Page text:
With the advent of less expensive and more reliable variable
frequency drives, primary pumped constant volume chilled water
and hot water systems designs evolved into primary-secondary
pumped systems that use variable frequency drives to vary the
speed and thereby HP of the secondary (distribution) loop pumps
according to demand. In theory, pump energy is reduced as only
the required water is distributed in lieu of 100% of the design
water as was the case in constant volume systems.
The vast majority of primary-secondary systems designs share
these common characteristics:
- Full size, usually front, decoupler
- Typically 1.5 ft. maximum pressure drop in the decoupler
- Decoupler 3 pipe diameters minimum length
- Decoupler typically same size as distribution piping
- Matched primary/secondary flow rates
- Differential pressure controls the secondary flow rates
This piping configuration can produce three possible flow conditions:
Primary (production) flow equal to secondary (distribution)
flow. While ideal, it begs the question why utilize this piping
design? Why wouldn't a variable flow primary only system be
cheaper to install and more energy efficient to operate? The
simple answer is yes it is, and Energy-Environment-Economics
existing constant volume systems to variable primary,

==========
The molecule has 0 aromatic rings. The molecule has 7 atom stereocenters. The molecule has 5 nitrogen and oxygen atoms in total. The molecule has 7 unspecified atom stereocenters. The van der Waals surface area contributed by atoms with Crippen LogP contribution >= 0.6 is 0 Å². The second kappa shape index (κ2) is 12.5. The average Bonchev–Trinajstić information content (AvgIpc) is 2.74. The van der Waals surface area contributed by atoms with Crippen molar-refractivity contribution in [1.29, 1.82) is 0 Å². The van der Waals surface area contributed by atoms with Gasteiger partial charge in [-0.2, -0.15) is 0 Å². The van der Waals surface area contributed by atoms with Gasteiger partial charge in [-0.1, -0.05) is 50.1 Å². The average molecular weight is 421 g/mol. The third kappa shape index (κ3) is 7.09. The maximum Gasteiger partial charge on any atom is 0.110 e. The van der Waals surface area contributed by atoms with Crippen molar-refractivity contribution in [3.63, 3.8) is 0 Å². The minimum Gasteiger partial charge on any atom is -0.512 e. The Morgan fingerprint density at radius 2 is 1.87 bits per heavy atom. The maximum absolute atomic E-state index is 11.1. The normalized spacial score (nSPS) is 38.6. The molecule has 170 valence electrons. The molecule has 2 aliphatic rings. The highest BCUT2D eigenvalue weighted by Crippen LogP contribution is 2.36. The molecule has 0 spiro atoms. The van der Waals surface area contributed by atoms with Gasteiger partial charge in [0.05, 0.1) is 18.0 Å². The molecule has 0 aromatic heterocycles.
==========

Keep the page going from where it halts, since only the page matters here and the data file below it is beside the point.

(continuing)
new variable primary systems to replace existing constant volume
systems, and has commissioned newly installed variable
The practical answer is that prior to widespread use of Direct
Digital Controls (DDC) on water chillers, chiller manufacturers
were uneasy about varying flow rates thru their machines. Hence
the constant volume primary pumps. Today's chillers are comfortable
with varying flow rates, as long as the rate of change is not
extreme, so variable primary systems are becoming more popular.
Another possible hydronic condition......
In this flow condition the building's load requires more water than a single
chiller system can deliver, and the excess water is decoupled to the return
loop, depressing the chillers' entering water temperature and reducing load.
Note that the secondary pump variable frequency drives have slowed to provide
only the necessary GPM. While acceptable but not optimal, it certainly is
Known as "reverse" decoupling, this flow condition
raises the delivered chilled water temperature, causing the
chilled water coils to require more water and thereby causing
the pumps to increase flow rates and consumed HP. The obvious
solution is to start another chiller system and return to flow
condition #2 described above. The real problems arise when the
system temperature differential (DT) is less than design; the
chillers are unloaded but are required to run because the loads
are requiring more water.
For example, the formula for coil capacity is QBtu/H = (GPM*DT)*500.
Obviously for the same capacity the GPM would have to be doubled
if the DT was halved. Most of today's systems are operating
with less than design DT's, necessitating additional flows usually
resulting in starting additional chiller systems to provide
the required flow rates. For example, from Figure 4 above and
for a constant cooling load, a five-degree system DT would require
3000 GPM in lieu of 1500 GPM, so an additional chiller system
- chiller, primary pump, condenser water pump, and cooling tower
- would be forced to run. And, of course, the secondary pump
variable frequency drives must speed up to increase to the required
flow rate. Low system DT's are an energy efficiency cancer.
Energy-Environment-Economics can diagnose why
your system is suffering and can devise solutions to alleviate
the condition and save large amounts of energy and money.